It’s easy to let clutter accumulate during the year and all that junk can really make life more difficult. Likewise, forms often end up with incorrect or unnecessary design elements that will frustrate users. So roll up your sleeves because we’re going to get started on some spring cleaning!
Know your audience and design to their expectations
An inventory checklist for your co-workers will differ greatly from a public newsletter signup, for example. This one is more general, and not a specific action to take, but it’s important to keep in mind for the rest of the tips. The following suggestions won’t apply identically to every form, and the best form design will depend on your specific goals and users.
Use the best field for the job
With Wufoo, we provide a bunch of different fields to ensure you have the right tools available while building your form. However, sometimes forms use a less than ideal field and that can cause that range of choices to backfire.
Our fancy pants fields like Address, Email or Website are pretty easy to use correctly, but the standard field types can be a bit more tricky. Dropdown, Multiple Choice and Checkbox fields are the usual troublemakers. In general, here’s where each field is best suited for the job:
- Multiple Choice: Use when you have 5-7 options and a user can/should only pick one. These fields are perfect for Yes/No or similar “binary” questions.
- Dropdown: Like Multiple Choice, but better when you have more than 7 options, of if you’re trying to save vertical space (embedded forms can benefit greatly from this).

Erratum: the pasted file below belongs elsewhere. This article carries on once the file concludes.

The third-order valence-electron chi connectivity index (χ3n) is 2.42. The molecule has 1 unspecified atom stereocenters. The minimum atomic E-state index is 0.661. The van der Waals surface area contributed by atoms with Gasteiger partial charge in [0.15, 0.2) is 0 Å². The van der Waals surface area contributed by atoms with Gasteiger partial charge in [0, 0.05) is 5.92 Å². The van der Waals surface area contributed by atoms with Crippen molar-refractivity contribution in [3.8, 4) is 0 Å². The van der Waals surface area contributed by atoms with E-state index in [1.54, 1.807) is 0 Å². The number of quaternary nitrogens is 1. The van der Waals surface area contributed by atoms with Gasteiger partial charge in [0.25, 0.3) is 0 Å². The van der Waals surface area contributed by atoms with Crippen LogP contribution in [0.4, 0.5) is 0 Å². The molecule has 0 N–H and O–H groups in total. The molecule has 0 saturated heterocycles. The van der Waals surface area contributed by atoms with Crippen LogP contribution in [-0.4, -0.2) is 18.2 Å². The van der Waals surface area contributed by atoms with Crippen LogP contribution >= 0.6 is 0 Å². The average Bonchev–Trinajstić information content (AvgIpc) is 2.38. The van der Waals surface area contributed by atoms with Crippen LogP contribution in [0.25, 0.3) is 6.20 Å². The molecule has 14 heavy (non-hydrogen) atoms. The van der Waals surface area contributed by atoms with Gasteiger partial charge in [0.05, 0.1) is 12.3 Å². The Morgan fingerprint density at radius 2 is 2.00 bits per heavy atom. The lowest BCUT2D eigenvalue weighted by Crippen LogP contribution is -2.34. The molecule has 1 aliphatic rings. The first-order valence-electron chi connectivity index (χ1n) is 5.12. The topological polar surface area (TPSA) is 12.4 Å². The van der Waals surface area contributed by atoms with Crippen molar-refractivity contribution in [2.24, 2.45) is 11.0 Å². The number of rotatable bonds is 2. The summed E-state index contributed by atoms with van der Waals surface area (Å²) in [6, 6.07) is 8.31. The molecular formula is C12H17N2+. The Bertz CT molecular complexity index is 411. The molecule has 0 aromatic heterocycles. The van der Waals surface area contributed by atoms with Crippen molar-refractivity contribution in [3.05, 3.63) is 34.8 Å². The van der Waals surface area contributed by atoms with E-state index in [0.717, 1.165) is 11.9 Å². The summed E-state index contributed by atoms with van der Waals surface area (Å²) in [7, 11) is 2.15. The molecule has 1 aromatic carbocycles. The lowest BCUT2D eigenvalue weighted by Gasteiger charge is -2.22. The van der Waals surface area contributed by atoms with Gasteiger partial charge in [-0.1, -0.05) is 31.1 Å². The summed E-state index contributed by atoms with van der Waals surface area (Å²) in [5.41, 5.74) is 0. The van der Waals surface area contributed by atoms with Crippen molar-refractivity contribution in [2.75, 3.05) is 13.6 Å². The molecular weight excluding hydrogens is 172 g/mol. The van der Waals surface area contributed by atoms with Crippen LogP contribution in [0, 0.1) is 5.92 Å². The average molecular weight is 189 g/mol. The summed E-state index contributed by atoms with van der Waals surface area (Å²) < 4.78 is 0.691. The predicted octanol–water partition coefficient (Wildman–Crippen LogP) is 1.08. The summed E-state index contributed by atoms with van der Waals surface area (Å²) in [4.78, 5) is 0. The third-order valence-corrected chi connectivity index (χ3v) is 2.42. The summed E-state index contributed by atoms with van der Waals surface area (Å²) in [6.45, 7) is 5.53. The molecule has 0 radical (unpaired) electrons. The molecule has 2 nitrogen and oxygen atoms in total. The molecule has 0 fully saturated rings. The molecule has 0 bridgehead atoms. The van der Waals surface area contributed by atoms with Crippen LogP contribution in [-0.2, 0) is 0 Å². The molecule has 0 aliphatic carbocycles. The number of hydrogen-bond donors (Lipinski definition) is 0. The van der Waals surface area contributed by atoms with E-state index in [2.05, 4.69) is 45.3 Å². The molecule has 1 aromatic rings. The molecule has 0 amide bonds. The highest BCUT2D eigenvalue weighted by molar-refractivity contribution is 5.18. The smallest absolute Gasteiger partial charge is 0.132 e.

- Checkbox: The only field of the three that allows for more than one option to be selected. If a user should be able to select multiple choices, Checkbox fields are the way to go. They can also be great for situations that only allow a single choice (like an opt-in or confirmation field).
#2: Adjust field size to match desired input
We’ve discussed some of the advantages to changing field size before, but another great use for the field size is to signal your expectations. Since you can adjust each field’s size separately, don’t hesitate to experiment a bit and observe how the entry data you receive changes accordingly. Our built-in Address field uses this approach by keeping some fields full-width and setting others to be shorter.
#3: Only show fields when they’re needed
One of the great advantages of online forms over paper is that you can add and remove fields in response to user input. While a paper form needs to include every possible field, online forms like Wufoo can adapt to the individual user. To keep things clean and simple, consider using Field Rules to hide optional or conditional fields when they aren’t relevant to the particular entry. We’ve got even more info using Field Rules to adjust your fields here.
#4: Give users a clear path
To maximize the available space, paper forms often rely on a multi-column format. With online forms, multiple columns can be a useful tool for replicating a familiar layout (Address fields are a great example again), but overuse of columns can make things more difficult for the user. Having to scan back and forth to find the next field is tiresome and the increased width can often interfere with a mobile-friendly design, so keeping things simple with a single column can be a significant improvement.
#5: Customize button labels to provide context
While the standard “Next Page” and “Previous” labels will get the job done, tailoring the text to fit your specific form can be an easy way to improve the user’s experience. Giving users an idea of what’s coming up, or what they just left, can make moving between pages pain-free. This can be especially important when you have more than a few pages, since a user may not be able to remember where they are in the process. If you’re feeling particularly bold you can customize the “Submit” button as well, for another opportunity to delight your users.
Questions for Michael? Let him know below!